It is impossible to do this feature without stating that I know absolutely nothing about football. It is a thing. People like the thing. They play video games about the thing. Cool.
I may be understating it though. FIFA is a franchise which practically serves EA as a breadbasket. Come the apocalypse or the time when Star Citizen is released, FIFA will still be there, serving the fans of the world’s most popular sport. It gets an update every year, and my chance to play next year’s edition at Gamescom serves as my official introduction to its gameplay.
In summary, all seems set for a clean goal. A simple and neat interface greets as you set up your teams and matches, with the selection containing every major club and venue that is currently active. The management of your team and the preparation for the match is extensive. Players get to modify their squads according to preferential skillsets and attributes.
Stepping out into a field, you are greeted by FIFA’s signature graphic: A stadium filled with procedurally-generated spectators. Granted, the facial details and generic movements have come a long way, and they are not focused on long enough to impact the overall aesthetic quality. Commencing gameplay, the controls are easy to get a grip on. Switching between players is a click of a button according to the position of the ball; a variety of moves are at your disposal that reflects how the professionals do it in real life. The overall gameplay is smooth. The AI is well balanced and will not punish you for wanting to have fun. While I’m not sure there is such a thing as a football simulator, FIFA utilises its arcade components to its full advantage. It knows what it is, and it’s never meant to be taken too seriously.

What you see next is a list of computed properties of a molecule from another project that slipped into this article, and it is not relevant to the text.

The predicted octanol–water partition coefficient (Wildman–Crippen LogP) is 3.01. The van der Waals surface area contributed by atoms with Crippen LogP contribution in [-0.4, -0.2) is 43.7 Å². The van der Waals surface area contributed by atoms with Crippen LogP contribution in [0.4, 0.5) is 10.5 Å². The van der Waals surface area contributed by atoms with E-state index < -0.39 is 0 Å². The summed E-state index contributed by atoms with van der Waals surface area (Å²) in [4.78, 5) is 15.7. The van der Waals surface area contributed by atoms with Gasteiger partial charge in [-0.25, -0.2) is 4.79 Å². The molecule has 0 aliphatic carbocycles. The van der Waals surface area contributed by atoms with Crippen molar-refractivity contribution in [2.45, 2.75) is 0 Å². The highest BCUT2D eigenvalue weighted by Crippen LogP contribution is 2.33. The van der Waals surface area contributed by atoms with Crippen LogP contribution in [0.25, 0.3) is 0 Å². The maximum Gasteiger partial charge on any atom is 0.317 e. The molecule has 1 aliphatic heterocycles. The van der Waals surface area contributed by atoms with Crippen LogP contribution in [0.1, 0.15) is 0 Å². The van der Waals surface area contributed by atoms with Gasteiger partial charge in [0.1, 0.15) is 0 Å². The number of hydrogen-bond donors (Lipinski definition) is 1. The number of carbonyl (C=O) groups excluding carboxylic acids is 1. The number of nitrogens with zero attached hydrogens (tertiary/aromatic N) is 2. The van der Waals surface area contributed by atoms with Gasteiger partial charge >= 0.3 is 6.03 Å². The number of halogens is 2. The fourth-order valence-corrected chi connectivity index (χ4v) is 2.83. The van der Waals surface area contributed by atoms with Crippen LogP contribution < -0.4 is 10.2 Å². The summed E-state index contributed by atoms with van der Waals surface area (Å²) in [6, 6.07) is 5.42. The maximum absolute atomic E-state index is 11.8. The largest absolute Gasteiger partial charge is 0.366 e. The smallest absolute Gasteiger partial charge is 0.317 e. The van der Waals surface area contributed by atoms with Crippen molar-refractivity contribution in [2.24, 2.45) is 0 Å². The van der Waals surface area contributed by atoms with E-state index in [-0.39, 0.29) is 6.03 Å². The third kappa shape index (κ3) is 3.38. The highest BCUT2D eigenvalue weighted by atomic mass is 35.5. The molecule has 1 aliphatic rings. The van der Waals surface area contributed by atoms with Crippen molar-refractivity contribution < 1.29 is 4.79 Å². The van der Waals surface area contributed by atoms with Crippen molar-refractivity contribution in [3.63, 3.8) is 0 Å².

A big addition coming in 2020 is the all-new Volta Football League. A street football competition, players control teams of three in a smaller-scale match. As a Rocket League aficionado, I find myself drawn to this mode for its simple and less intensive gameplay. While it may not boast the epic atmosphere of a full-blown, real-life match, it does feel more engaging. I applaud EA for the addition as it somewhat breaks the trend of them re-releasing the game year after year.
You want FIFA? You’re gonna get FIFA. Fans of the franchise will be happy to find an experience that has remained intact with a new addition that not only disrupts the singular purpose of the game, but also begins to expand on its content. I sincerely we’ll get to see more additions like it.
FIFA 2020 is set for a global release on 27th September. Though if you’re an Origin Access member, you can get to play it a week earlier starting on the 19th.
Last Updated: August 26, 2019